Article Text

PDF

Minimally important difference estimates and methods: a protocol
  1. Bradley C Johnston1,2,3,4,
  2. Shanil Ebrahim1,4,5,6,7,
  3. Alonso Carrasco-Labra4,8,
  4. Toshi A Furukawa9,
  5. Donald L Patrick10,
  6. Mark W Crawford1,
  7. Brenda R Hemmelgarn11,
  8. Holger J Schunemann4,12,
  9. Gordon H Guyatt4,12,
  10. Gihad Nesrallah13,14,15
  1. 1Department of Anaesthesia and Pain Medicine, The Hospital for Sick Children, Toronto, Ontario, Canada
  2. 2Child Health Evaluative Sciences, The Research Institute, The Hospital For Sick Children, Hospital for Sick Children, Toronto, Ontario, Canada
  3. 3Institute of Health Policy, Management and Evaluation, Dalla Lana School of Public Health, University of Toronto, Toronto, Ontario, Canada
  4. 4Department of Clinical Epidemiology & Biostatistics, McMaster University, Hamilton, Ontario, Canada
  5. 5Department of Anesthesia, McMaster University, Hamilton, Ontario, Canada
  6. 6Department of Medicine, Stanford Prevention Research Center, Stanford University, Stanford, California, USA
  7. 7Meta-Research Innovation Center at Stanford (METRICS), Stanford University, Stanford, California, USA
  8. 8Evidence-Based Dentistry Unit, Faculty of Dentistry, Universidad de Chile, Independencia, Santiago, Chile
  9. 9Department of Health Promotion and Human Behavior, School of Public Health, Kyoto University Graduate School of Medicine, Kyoto, Japan
  10. 10Department of Health Services, University of Washington, Seattle, Washington, USA
  11. 11Department of Community Health Sciences, University of Calgary, Calgary, Alberta, Canada
  12. 12Department of Medicine, McMaster University, Hamilton, Ontario, Canada
  13. 13Nephrology Program, Humber River Regional Hospital, Toronto, Ontario, Canada
  14. 14Division of Nephrology, University of Western Ontario, London, Ontario, Canada
  15. 15Li Ka Shing Knowledge Institute, St. Michael's Hospital, Toronto, Ontario, Canada
  1. Correspondence to Dr Gihad Nesrallah; gnesrallah{at}hrh.ca

Abstract

Introduction Patient-reported outcomes (PROs) are often the outcomes of greatest importance to patients. The minimally important difference (MID) provides a measure of the smallest change in the PRO that patients perceive as important. An anchor-based approach is the most appropriate method for MID determination. No study or database currently exists that provides all anchor-based MIDs associated with PRO instruments; nor are there any accepted standards for appraising the credibility of MID estimates. Our objectives are to complete a systematic survey of the literature to collect and characterise published anchor-based MIDs associated with PRO instruments used in evaluating the effects of interventions on chronic medical and psychiatric conditions and to assess their credibility.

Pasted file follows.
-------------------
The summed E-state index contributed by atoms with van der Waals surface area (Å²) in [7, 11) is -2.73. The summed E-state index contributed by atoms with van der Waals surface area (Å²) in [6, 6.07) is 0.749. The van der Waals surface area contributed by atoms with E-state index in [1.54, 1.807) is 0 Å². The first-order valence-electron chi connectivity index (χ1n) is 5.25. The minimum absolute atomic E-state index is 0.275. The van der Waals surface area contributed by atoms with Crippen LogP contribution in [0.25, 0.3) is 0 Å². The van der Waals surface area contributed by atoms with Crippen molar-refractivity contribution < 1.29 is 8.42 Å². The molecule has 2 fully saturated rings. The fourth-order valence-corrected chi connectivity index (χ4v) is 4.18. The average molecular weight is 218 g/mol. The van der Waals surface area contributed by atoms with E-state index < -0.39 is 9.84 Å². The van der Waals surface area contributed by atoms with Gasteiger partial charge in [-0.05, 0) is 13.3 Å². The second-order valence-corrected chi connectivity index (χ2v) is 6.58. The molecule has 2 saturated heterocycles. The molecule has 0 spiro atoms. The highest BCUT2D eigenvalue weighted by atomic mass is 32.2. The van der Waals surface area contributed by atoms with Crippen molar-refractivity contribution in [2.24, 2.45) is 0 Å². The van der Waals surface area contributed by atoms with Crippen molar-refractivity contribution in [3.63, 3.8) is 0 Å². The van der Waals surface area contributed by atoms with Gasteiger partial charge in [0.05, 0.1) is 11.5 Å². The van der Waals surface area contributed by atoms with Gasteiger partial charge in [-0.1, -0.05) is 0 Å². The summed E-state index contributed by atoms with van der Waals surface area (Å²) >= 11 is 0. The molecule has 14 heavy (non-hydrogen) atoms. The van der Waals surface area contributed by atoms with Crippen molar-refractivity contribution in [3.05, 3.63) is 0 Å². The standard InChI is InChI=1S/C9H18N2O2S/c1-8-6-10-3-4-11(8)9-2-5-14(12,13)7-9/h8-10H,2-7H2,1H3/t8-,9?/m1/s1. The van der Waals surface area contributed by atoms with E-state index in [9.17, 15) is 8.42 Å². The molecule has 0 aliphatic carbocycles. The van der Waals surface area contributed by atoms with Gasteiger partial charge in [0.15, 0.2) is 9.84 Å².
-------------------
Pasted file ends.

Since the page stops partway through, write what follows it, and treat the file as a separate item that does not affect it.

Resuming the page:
Methods and analysis We will search MEDLINE, EMBASE and PsycINFO (1989 to present) to identify studies addressing methods to estimate anchor-based MIDs of target PRO instruments or reporting empirical ascertainment of anchor-based MIDs. Teams of two reviewers will screen titles and abstracts, review full texts of citations, and extract relevant data. On the basis of findings from studies addressing methods to estimate anchor-based MIDs, we will summarise the available methods and develop an instrument addressing the credibility of empirically ascertained MIDs. We will evaluate the credibility of all studies reporting on the empirical ascertainment of anchor-based MIDs using the credibility instrument, and assess the instrument's inter-rater reliability. We will separately present reports for adult and paediatric populations.

Ethics and dissemination No research ethics approval was required as we will be using aggregate data from published studies. Our work will summarise anchor-based methods available to establish MIDs, provide an instrument to assess the credibility of available MIDs, determine the reliability of that instrument, and provide a comprehensive compendium of published anchor-based MIDs associated with PRO instruments which will help improve the interpretability of outcome effects in systematic reviews and practice guidelines.

  • MID
  • Minimally Important Difference
  • Patient Reported Outcome
  • Systematic Survey
  • Protocol

This is an Open Access article distributed in accordance with the Creative Commons Attribution Non Commercial (CC BY-NC 4.0) license, which permits others to distribute, remix, adapt, build upon this work non-commercially, and license their derivative works on different terms, provided the original work is properly cited and the use is non-commercial. See: http://creativecommons.org/licenses/by-nc/4.0/

Statistics from Altmetric.com

Request permissions

If you wish to reuse any or all of this article please use the link below which will take you to the Copyright Clearance Center’s RightsLink service. You will be able to get a quick price and instant permission to reuse the content in many different ways.